Tomonaga et al. [15] have already indicated that lung screening could be cost-effective in Switzerland, a European country with a high income and a high smoking prevalence. They estimated the cost-effectiveness of LDCT screening for lung cancer to be less than EUR 50,000 per life year gained. The economic evaluation of a health care program as the lung cancer screening relies on different aspects including the life expectancy and the quality of life potentially saved. These also take into account the productivity of each individual. In our cohort, 56% of people were active workers, which means that a potential intervention would safeguard a productive subject within society.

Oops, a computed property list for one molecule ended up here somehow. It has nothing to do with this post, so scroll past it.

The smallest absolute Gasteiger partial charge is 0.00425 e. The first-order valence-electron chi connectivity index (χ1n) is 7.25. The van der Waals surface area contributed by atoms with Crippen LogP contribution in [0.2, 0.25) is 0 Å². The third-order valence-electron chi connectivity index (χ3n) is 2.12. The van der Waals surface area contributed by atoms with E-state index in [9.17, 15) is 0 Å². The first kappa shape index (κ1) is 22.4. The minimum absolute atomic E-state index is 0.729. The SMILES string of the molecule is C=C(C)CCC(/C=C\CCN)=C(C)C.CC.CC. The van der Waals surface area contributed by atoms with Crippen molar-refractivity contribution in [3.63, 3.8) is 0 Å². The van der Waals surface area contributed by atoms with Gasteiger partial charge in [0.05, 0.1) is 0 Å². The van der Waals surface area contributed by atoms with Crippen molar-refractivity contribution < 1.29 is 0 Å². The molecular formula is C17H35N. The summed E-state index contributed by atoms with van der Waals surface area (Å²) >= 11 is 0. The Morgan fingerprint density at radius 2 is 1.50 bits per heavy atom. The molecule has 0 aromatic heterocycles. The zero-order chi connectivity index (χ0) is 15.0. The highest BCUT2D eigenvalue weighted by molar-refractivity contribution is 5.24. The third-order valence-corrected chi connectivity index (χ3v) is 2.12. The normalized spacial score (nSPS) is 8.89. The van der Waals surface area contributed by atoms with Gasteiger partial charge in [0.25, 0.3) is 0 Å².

A screening program can only be successful if it reaches as many at-risk people as possible. In our study there is an overrepresentation of high-educated participants with 92 (82%) receiving at least post-high school training. In 2017, within the portion of the Swiss population with secondary school training, 30.1% were active smokers, whereas this percentage was 23.1% within the population with a higher educational level [14]. This might mean that we are potentially missing part of the target population, and we may need to improve recruitment strategies. On the other hand, this may be attributable to the single-center design, reaching only participants in an urban area around Zurich. Within the cohort, 73% of the participants were resident in the Zurich Canton which extends for 1729 km2, and the median distance travelled by each participant was 16.7 km, most of which was by public transport. These data are extremely important to verify the applicability of a future structured program in our country and to provide information on centralized vs. decentralized design. A more decentralized approach could lead to higher accessibility and therefore better representability of the Swiss population. Since CT density in Switzerland is estimated to be high, the degree of centralization could vary depending on the extent of pre-screening, screening, and evaluation. One possible approach is to decentralize diagnostics and organize reading and treatment centrally. A model for this would be the already mentioned “lung health checks” in Manchester, which were carried out with a mobile CT device [12].